reVista - Harvard Review of Latin America
Journalism in a Difficult Context By Ricardo Trotti
To talk about press freedom, it’s necessary to talk about democracy. Both are intimately related. The quality of the one affects the other. Latin America is not immune from this equation, since both press freedom and democracy exist in a context with persistent structural and historic problems.
In the last twenty years, the region has made great strides in achieving formal democracy, but its institutions are very weak. In many cases, states have not been able to take care of their citizens’ basic necessities. In many countries, all three branches of government have extremely low rates of credibility. Even more worrisome is that the vital signs of democracy are weakening in certain areas: for example, in the lack of independence among the three branches of government, transparency in elections and citizen participation, as well as of respect for institutions, including the press. Statistics published by Freedom House at the beginning of 2011 indicate that democracy has suffered setbacks in 25 countries throughout the world, including three in Latin America: Haiti, Mexico and Venezuela.
The lack of an independent judicial branch, which is used as a political instrument of power in countries like Bolivia, Nicaragua and Venezuela, is notable. In addition, in many governments in the region, power is concentrated in the executive branch and opposition political parties are very weak.
Eight out of every ten people in Latin America feel inadequatedly protected by their government. In many cities, they live in a permanent climate of insecurity. Increase in drug trafficking, organized crime, juvenile gangs, and in many cases, corruption within the government itself—especially within the police force, as in Guatemala, Honduras and Mexico—are all part of the problem. A recent report by the Chilean polling firm Latinobarómetro indicates that 27% of the murders in the world take place in Latin America, which has only 8% of the world’s population. One out of every three Latin Americans (200 million) has been the victims of some kind of crime.
With a few exceptions like Chile, Costa Rica and Uruguay, Latin America leads the lists of governmental corruption in the world and corruption is tending to increase. Multinational companies— IBM in Argentina, Chevron in Ecuador and Chiquita in Central America—also contribute to this phenomenon.
Despite some advances in literacy in countries such as Cuba, Brazil and Venezuela, most education systems do not prepare the work force to compete in a globalized world, leading to high unemployment. According to the Food and Agricultural Organization of the United Nations, there are 53 million undernourished people in Latin America. Latin Americans with university education tend to emigrate, causing a brain drain.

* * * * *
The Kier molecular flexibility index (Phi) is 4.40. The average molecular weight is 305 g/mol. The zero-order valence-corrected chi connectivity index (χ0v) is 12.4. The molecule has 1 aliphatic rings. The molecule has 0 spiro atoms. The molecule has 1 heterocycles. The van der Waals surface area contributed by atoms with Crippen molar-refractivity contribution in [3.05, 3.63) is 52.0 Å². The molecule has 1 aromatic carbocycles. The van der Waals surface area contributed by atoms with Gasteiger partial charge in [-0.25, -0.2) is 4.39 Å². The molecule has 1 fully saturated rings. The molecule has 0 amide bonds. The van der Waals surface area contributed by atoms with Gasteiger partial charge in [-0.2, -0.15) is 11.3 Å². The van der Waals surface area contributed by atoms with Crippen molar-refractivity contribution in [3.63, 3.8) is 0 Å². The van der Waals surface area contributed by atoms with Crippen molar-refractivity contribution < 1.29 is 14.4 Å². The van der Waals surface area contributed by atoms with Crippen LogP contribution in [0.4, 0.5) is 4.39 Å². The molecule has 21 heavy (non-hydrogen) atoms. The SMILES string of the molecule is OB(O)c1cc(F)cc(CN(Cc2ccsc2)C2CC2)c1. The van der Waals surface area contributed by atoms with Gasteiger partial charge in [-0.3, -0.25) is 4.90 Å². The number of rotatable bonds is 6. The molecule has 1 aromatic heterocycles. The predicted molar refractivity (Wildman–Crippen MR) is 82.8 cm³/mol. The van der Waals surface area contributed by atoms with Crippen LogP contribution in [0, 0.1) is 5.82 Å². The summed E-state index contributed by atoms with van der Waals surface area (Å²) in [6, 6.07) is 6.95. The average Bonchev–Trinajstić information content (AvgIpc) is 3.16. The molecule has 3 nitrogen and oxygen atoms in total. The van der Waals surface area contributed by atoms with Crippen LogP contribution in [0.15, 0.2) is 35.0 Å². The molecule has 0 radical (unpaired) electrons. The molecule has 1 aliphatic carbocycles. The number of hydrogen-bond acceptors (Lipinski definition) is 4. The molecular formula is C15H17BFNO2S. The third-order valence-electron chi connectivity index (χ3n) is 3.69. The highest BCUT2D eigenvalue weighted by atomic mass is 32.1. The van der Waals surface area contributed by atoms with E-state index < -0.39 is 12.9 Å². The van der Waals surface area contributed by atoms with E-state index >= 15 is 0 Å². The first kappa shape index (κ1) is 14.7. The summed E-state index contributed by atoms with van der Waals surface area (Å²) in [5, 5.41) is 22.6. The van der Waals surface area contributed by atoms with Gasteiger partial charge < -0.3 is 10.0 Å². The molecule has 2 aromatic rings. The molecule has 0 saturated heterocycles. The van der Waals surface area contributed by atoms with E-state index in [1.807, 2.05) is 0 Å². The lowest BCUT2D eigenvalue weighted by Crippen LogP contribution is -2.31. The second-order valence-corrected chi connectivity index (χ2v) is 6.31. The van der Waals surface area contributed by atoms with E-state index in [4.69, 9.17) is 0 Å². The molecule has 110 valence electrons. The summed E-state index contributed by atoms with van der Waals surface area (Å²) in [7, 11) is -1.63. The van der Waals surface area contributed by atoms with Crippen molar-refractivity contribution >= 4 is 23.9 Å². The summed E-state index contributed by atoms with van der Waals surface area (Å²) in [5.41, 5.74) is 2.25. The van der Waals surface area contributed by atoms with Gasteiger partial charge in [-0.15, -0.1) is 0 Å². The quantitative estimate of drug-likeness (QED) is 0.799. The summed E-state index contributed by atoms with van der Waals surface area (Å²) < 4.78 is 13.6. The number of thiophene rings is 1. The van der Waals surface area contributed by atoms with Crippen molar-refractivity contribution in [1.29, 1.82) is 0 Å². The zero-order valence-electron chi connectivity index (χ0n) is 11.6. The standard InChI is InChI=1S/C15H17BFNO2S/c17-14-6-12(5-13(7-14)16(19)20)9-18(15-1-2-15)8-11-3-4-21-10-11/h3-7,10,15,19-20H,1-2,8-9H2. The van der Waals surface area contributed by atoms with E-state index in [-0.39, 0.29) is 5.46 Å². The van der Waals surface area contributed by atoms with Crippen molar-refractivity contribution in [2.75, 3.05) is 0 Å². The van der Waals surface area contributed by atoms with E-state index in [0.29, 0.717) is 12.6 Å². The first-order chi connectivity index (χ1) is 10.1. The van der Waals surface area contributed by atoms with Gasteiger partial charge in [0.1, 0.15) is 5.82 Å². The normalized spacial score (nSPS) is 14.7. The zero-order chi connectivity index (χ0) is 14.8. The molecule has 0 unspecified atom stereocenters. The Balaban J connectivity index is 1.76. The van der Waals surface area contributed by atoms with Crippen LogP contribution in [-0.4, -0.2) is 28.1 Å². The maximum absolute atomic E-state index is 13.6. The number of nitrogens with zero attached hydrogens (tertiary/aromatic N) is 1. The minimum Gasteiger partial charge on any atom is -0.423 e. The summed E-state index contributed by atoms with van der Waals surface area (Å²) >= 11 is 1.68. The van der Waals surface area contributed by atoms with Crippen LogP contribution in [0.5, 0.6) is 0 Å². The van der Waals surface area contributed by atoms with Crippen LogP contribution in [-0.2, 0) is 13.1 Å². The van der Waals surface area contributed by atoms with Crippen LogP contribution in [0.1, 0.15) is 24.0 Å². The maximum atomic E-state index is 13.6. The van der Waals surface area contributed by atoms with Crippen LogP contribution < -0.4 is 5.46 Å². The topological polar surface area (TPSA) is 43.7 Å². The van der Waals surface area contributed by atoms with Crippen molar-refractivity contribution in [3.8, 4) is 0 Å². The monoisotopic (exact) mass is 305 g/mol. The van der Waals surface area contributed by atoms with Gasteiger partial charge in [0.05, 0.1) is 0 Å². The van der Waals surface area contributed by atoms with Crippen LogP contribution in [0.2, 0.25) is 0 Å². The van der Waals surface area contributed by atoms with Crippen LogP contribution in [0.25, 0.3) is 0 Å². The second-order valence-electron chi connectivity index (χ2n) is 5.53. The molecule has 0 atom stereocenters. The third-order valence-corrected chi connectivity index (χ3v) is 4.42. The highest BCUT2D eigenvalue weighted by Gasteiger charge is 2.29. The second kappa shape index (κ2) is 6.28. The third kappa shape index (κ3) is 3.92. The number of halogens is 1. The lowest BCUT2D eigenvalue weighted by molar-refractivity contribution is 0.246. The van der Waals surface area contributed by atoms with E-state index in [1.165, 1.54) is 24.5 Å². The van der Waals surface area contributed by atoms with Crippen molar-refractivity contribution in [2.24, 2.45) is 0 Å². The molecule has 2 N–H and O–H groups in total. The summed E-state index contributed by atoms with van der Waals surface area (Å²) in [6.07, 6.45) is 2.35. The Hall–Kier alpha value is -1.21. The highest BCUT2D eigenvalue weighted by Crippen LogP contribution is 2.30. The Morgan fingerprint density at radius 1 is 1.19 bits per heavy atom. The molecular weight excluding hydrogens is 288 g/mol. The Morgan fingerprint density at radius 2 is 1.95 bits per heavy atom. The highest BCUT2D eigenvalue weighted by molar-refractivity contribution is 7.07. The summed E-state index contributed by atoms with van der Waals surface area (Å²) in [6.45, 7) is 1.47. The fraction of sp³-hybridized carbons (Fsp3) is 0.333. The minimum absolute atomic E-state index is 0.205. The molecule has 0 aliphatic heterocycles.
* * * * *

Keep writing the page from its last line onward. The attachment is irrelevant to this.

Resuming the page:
A Difficult Context
To practice journalism in this context is not easy. The press frequently suffers the consequences of its own lack of professionalism and independence and of the absence or weakness of other institutions such as political parties. Denunciations and investigations provoke retaliatory measures from governments, as well as from the power elite, organized crime and other extralegal groups.
Press laws frequently attempt to control journalistic content. Independent journalists have been arbitrarily jailed in Cuba. However, there are many other forms of control that affect the free practice of journalism. Indirect censorship— attacks on the media, including kidnappings, threats and murders—is now more prevalent than direct censorship against the press—23 journalists were murdered in the region in 2010. Both direct and indirect censorship are intended to provoke self-censorship in which the media and journalists silence themselves because of fear of the consequences.
Many governments claim the existence of complete freedom of the press in their countries. For example, Argentine president Cristina de Kirchner recently asserted in a political rally that everyone could say anything they wanted in that country.
But that is only a half-truth. Press freedom involves not only the right to express oneself, but also the right not to be harassed or persecuted for that expression. And this is not the case in Argentina today, nor in Venezuela, Nicaragua, Ecuador or Bolivia, whose governments discriminate and retaliate systematically against independent media and journalists who are critical in their reporting.
Governments frequently conduct systematic smear campaigns to discredit journalists and the media. Hugo Chávez has accused journalists of promoting coups; Rafael Correa claims the Ecuadoran media advocate in favor of the bourgeoisie; Evo Morales characterizes the media as servants of imperialism.
Measures against the press are sometimes crude and obvious, such as shutting down media in Venezuela, accusing an Ecuadoran journalist of being a terrorist when he kicked a teargas grenade in the direction of the president or accusing—without any evidence—the executives of the Argentine newspapers Clarín and La Nación of crimes against humanity for having purchased a paper mill during the dictatorship. But sometimes the measures are much more subtle, aimed at undermining the economic base of the media.
Economic pressure on the media comes in many forms, including discrimination in the placement of official advertising or in granting licenses to operate radio and television stations; heavy or unfair taxation; and creating obstacles that affect the import of supplies and the distribution of news.